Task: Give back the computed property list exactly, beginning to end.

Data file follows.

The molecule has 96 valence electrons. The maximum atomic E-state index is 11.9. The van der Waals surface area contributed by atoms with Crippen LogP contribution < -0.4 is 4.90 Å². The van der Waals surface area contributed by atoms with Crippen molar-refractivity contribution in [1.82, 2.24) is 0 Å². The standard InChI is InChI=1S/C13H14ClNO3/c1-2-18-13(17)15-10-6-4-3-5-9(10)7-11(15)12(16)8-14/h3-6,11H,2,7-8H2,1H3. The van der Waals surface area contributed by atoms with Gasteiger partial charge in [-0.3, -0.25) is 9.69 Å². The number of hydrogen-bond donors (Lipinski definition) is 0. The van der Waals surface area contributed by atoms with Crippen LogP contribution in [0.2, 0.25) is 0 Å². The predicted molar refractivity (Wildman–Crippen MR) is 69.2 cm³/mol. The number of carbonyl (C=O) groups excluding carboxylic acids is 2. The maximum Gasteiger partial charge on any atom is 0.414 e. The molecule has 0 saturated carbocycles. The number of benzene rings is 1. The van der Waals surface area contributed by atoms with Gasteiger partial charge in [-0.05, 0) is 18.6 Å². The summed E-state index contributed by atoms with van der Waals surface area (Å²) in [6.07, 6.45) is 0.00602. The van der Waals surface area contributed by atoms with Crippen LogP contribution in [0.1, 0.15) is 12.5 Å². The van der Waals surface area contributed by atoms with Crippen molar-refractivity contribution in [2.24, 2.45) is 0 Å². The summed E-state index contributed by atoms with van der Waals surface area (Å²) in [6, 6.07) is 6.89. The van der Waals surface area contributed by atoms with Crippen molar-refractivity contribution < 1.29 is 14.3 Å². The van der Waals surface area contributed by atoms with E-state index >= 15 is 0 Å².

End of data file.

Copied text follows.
The molecule has 96 valence electrons. The maximum atomic E-state index is 11.9. The van der Waals surface area contributed by atoms with Crippen LogP contribution < -0.4 is 4.90 Å². The van der Waals surface area contributed by atoms with Crippen molar-refractivity contribution in [1.82, 2.24) is 0 Å². The standard InChI is InChI=1S/C13H14ClNO3/c1-2-18-13(17)15-10-6-4-3-5-9(10)7-11(15)12(16)8-14/h3-6,11H,2,7-8H2,1H3. The van der Waals surface area contributed by atoms with Gasteiger partial charge in [-0.3, -0.25) is 9.69 Å². The number of hydrogen-bond donors (Lipinski definition) is 0. The van der Waals surface area contributed by atoms with Crippen LogP contribution in [0.2, 0.25) is 0 Å². The predicted molar refractivity (Wildman–Crippen MR) is 69.2 cm³/mol. The number of carbonyl (C=O) groups excluding carboxylic acids is 2. The maximum Gasteiger partial charge on any atom is 0.414 e. The molecule has 0 saturated carbocycles. The number of benzene rings is 1. The van der Waals surface area contributed by atoms with Gasteiger partial charge in [-0.05, 0) is 18.6 Å². The summed E-state index contributed by atoms with van der Waals surface area (Å²) in [6.07, 6.45) is 0.00602. The van der Waals surface area contributed by atoms with Crippen LogP contribution in [0.1, 0.15) is 12.5 Å². The van der Waals surface area contributed by atoms with Crippen molar-refractivity contribution in [2.24, 2.45) is 0 Å². The summed E-state index contributed by atoms with van der Waals surface area (Å²) in [6, 6.07) is 6.89. The van der Waals surface area contributed by atoms with Crippen molar-refractivity contribution < 1.29 is 14.3 Å². The van der Waals surface area contributed by atoms with E-state index >= 15 is 0 Å².